Warren Has a Plan to Clean House After Trump: Campaign Week in Review

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Warren Has a Plan to Clean House After Trump: Campaign Week in Review

Dennis Carter

Advocates have feared that a Democratic administration couldn't fully rid the U.S. Department of Health and Human Services of those committed to undermining the agency's mission.

Join Rewire.News for a weekly look at how reproductive health, rights, and justice issues are popping up on the 2020 campaign trail.

How a Warren Administration Could Save Reproductive Health Policy

U.S. Sen. Elizabeth Warren’s (D-MA) thorough plan to flush Trump administration officials out of federal agencies could have an immediate impact on reproductive health policy in the United States.

“Restoring Integrity and Competence to Government After Trump” details how a Warren administration would weed out Trump appointees and create a set of rules to prevent corruption from taking hold of federal government policymaking. Among the steps Warren would take include preventing Trump’s political appointees from “burrowing” into career positions at federal agencies like the U.S. Department of Health and Human Services (HHS), which today is controlled by activists hostile to reproductive health care and LGBTQ rights.

Roe has collapsed and Texas is in chaos.

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The burrowing of radical anti-choice and anti-LGBTQ Trump administration officials has long been a concern among abortion and LGBTQ rights advocates. They fear that a Democratic administration could not fully rid HHS of those committed to undermining the agency’s mission, like Roger Severino, who has used the department’s Office of Civil Rights to investigate abortion providers under the guise of so-called conscience rights.

“President Trump has stacked agencies like HHS full of ideologues committed to a radical anti-equality agenda,” said Jessica Mason Pieklo, vice president of law and the courts for Rewire.News. “Throughout his first term, we’ve seen his appointments at key agencies like HHS propose and help enact some of the cruelest of this administration’s policies. If Democrats have any hope to undo the harm President Trump has inflicted via these agencies, they must address burrowing.”

The Trump administration in 2017 wasted no time filling critical HHS positions with abortion rights foes. And in 2018, Diane Foley, who ran a Christian group operating two anti-choice clinics in Colorado, was appointed deputy assistant secretary for population affairs at HHS. Foley is head of the office that oversees the Title X federal family planning program, which under Trump has poured federal funding into anti-choice organizations, while the domestic “gag rule” has forced Planned Parenthood out of Title X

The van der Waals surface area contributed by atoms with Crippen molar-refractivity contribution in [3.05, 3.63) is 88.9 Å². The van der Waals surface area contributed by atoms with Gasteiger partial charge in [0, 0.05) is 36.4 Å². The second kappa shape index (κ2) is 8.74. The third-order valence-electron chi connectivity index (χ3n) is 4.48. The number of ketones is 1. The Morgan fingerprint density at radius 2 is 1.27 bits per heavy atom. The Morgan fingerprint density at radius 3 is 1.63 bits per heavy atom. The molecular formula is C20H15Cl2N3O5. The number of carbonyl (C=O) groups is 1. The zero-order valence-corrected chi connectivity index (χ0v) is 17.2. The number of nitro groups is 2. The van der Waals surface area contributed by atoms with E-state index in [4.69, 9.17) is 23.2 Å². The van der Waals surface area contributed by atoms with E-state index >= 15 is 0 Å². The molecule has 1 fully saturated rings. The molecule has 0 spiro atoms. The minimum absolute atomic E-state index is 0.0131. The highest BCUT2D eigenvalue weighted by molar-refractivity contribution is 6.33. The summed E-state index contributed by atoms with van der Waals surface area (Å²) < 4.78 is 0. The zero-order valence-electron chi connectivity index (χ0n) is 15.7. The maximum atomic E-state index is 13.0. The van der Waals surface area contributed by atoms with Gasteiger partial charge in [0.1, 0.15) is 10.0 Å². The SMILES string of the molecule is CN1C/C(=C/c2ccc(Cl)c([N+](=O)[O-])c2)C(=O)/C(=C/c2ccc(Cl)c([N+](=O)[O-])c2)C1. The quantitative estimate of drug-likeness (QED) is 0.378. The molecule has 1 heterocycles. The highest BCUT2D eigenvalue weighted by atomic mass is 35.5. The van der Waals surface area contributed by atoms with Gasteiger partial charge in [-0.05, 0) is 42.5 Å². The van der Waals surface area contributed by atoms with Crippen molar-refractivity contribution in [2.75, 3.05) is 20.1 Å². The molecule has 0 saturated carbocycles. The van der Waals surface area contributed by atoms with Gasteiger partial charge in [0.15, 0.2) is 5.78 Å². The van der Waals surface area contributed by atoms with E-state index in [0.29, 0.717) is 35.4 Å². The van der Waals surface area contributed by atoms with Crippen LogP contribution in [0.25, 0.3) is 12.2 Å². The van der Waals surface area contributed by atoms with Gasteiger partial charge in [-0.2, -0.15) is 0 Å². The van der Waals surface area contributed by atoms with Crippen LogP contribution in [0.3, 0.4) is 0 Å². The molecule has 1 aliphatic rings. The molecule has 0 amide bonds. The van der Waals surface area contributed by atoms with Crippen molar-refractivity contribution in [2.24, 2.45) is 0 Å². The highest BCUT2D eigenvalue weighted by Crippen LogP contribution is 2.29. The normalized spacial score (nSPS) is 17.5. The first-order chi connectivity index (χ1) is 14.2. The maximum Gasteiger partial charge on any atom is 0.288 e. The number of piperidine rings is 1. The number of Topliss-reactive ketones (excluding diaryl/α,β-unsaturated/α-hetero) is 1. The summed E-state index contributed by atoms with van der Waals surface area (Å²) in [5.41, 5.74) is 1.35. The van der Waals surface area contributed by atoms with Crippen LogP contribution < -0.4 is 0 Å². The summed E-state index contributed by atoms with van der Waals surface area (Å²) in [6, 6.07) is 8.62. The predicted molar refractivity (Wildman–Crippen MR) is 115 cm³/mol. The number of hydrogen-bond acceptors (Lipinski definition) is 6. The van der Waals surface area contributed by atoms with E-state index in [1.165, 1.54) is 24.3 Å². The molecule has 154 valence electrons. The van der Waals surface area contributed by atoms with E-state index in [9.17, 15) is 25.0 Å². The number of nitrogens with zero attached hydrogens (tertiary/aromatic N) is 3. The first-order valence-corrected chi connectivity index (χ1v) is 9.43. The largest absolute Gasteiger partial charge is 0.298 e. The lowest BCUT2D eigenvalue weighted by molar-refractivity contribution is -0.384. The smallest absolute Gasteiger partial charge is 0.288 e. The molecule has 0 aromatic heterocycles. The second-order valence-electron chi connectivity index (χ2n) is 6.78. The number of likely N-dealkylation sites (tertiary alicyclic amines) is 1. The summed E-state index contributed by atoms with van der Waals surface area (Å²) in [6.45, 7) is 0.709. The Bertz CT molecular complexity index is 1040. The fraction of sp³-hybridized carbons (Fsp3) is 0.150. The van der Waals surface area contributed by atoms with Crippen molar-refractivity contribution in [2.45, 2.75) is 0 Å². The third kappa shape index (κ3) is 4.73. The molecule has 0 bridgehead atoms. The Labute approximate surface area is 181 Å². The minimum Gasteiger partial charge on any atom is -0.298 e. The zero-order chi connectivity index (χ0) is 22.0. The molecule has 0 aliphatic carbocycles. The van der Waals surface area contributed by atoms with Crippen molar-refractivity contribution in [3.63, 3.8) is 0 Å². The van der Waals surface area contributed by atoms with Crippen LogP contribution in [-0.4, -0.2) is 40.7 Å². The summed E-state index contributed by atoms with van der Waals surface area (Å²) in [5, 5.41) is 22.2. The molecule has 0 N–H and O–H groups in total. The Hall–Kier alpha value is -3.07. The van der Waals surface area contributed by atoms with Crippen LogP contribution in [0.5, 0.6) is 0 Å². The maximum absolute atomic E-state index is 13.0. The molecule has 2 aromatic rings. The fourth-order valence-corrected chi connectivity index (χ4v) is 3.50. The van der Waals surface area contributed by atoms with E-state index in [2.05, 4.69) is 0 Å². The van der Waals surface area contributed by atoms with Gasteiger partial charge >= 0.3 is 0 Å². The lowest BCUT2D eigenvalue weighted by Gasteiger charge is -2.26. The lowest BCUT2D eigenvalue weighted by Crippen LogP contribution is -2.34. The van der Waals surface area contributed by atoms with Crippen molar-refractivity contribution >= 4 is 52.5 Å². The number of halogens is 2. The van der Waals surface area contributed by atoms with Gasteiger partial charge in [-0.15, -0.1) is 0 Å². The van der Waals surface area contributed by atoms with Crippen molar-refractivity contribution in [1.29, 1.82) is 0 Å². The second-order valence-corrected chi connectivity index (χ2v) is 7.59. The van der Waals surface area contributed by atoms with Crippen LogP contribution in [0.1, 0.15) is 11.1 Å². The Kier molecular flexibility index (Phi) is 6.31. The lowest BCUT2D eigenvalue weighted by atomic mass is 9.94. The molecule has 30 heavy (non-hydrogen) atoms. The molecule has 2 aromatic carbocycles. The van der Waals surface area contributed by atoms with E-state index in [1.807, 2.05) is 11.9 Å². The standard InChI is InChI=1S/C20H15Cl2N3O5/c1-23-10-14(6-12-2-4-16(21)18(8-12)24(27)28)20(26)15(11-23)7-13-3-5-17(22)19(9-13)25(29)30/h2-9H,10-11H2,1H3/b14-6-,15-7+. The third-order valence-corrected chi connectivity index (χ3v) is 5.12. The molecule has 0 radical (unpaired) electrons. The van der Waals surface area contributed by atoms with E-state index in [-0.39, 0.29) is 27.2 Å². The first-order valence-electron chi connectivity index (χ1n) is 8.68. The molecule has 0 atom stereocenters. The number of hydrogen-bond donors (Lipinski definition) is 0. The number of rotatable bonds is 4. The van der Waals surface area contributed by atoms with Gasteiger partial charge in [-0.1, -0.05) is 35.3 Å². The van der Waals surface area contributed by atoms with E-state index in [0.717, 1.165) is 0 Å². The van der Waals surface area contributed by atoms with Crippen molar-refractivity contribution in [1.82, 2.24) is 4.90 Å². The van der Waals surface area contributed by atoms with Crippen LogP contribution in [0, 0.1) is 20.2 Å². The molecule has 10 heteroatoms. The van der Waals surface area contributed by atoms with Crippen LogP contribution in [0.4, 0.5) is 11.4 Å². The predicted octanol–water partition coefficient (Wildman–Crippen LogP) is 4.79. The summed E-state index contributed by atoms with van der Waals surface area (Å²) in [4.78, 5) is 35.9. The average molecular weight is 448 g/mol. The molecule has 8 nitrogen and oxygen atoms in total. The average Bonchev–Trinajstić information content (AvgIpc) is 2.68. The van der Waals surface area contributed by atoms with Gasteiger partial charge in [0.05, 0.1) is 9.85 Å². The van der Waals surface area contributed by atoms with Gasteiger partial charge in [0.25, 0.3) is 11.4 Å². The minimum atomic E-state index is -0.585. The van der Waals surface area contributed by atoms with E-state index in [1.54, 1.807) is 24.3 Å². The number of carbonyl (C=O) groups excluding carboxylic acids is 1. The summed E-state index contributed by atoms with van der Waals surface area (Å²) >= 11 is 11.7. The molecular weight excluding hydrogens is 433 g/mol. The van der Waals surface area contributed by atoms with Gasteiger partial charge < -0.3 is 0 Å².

HHS Secretary Alex Azar, meanwhile, has ensured the agency is used to accomplish anti-choice goals rather than address public health issues. Just this week, Azar dubbed HHS the “Department of Life” in a statement about the anti-choice March for Life.

“If Democrats have any hope to undo the harm President Trump has inflicted via these agencies, they must address burrowing.”

– Jessica Mason Pieklo

In her plan, Warren said her administration would “ask for the resignations of all political appointees, including U.S. Attorneys, save only those positions necessary to preserve continuity and protect national security during the transition period.”

A Warren administration would oversee conversions from political into career positions to ensure they comply with statutory standard, scrutinizing anyone trying to burrow into HHS or other federal agencies.

“The law outlines clear rules that help prevent political appointees from circumventing standard hiring practices and ‘burrowing’ into the government by converting from a political appointment into a career position,” according to Warren’s plan. “I will strengthen enforcement of rules around conversion from appointed positions to career civil service to root out officials who attempt to burrow into agencies.”

A February 2018 memo from the U.S. Office of Personnel Management, referenced in Warren’s plan, says that while “political appointees may not be excluded from consideration for Federal jobs because of their political affiliation, they must not be given preference or special advantages.”

Burrowing into agencies has hardly been rampant in recent years. Between January 2010 and March 2016, 78 of 99 requests to convert a political appointee to a career position within a federal government agency were approved, according to a 2017 Government Accountability Report.

What Else We’re Reading

Sen. Bernie Sanders (I-VT) leads the Democratic primary field with less than two weeks before the Iowa caucuses, according to CNN polling released this week. Sanders now leads former Vice President Joe Biden among voters of color and is outpacing Warren among liberal voters. Thirty-eight percent of respondents said they would be enthused about a Sanders nomination. Enthusiasm for a Biden nomination has dropped to 34 percent, and enthusiasm for a Warren Democratic nomination stands at 29 percent.

Twenty-seven percent of Michigan women who responded to a recent poll said they would vote to re-elect President Trump; 53 percent said they would support whoever wins the Democratic nomination, according to MLive. Overall, 53 percent of Michigan voters disapprove of Trump’s performance as president. He won Michigan in the 2016 election by 0.3 percentage points.

The New Republic reported on the “Punditworld praise” of Sen. Amy Klobuchar (D-MN) and how it “almost universally fails to reckon with one of the most significant stories of her candidacy: her reported abuse of her Senate staff.”